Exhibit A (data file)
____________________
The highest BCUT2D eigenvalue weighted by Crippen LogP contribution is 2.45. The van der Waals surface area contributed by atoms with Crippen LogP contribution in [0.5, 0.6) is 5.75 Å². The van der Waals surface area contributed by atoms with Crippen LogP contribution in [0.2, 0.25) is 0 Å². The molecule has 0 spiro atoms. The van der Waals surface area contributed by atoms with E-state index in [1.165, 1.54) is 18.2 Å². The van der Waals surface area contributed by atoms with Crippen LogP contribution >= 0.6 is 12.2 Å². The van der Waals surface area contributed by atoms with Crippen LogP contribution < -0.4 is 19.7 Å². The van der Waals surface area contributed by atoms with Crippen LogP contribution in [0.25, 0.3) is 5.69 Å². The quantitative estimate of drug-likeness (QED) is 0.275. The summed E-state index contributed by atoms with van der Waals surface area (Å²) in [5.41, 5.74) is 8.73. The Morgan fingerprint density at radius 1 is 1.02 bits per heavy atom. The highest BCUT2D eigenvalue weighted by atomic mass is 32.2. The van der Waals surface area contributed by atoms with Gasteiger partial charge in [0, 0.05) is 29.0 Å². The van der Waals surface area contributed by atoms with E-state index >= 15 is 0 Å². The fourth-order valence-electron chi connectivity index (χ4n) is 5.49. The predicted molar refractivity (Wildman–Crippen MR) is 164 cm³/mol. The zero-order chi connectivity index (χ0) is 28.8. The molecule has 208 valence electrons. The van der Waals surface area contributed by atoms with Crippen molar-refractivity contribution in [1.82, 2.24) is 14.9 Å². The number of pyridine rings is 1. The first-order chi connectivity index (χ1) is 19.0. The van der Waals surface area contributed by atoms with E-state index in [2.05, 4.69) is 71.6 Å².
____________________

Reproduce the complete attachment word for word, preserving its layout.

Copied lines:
The highest BCUT2D eigenvalue weighted by Crippen LogP contribution is 2.45. The van der Waals surface area contributed by atoms with Crippen LogP contribution in [0.5, 0.6) is 5.75 Å². The van der Waals surface area contributed by atoms with Crippen LogP contribution in [0.2, 0.25) is 0 Å². The molecule has 0 spiro atoms. The van der Waals surface area contributed by atoms with E-state index in [1.165, 1.54) is 18.2 Å². The van der Waals surface area contributed by atoms with Crippen LogP contribution >= 0.6 is 12.2 Å². The van der Waals surface area contributed by atoms with Crippen LogP contribution < -0.4 is 19.7 Å². The van der Waals surface area contributed by atoms with Crippen LogP contribution in [0.25, 0.3) is 5.69 Å². The quantitative estimate of drug-likeness (QED) is 0.275. The summed E-state index contributed by atoms with van der Waals surface area (Å²) in [5.41, 5.74) is 8.73. The Morgan fingerprint density at radius 1 is 1.02 bits per heavy atom. The highest BCUT2D eigenvalue weighted by atomic mass is 32.2. The van der Waals surface area contributed by atoms with Gasteiger partial charge in [0, 0.05) is 29.0 Å². The van der Waals surface area contributed by atoms with E-state index >= 15 is 0 Å². The fourth-order valence-electron chi connectivity index (χ4n) is 5.49. The predicted molar refractivity (Wildman–Crippen MR) is 164 cm³/mol. The zero-order chi connectivity index (χ0) is 28.8. The molecule has 208 valence electrons. The van der Waals surface area contributed by atoms with Crippen molar-refractivity contribution in [1.82, 2.24) is 14.9 Å². The number of pyridine rings is 1. The first-order chi connectivity index (χ1) is 19.0. The van der Waals surface area contributed by atoms with E-state index in [2.05, 4.69) is 71.6 Å².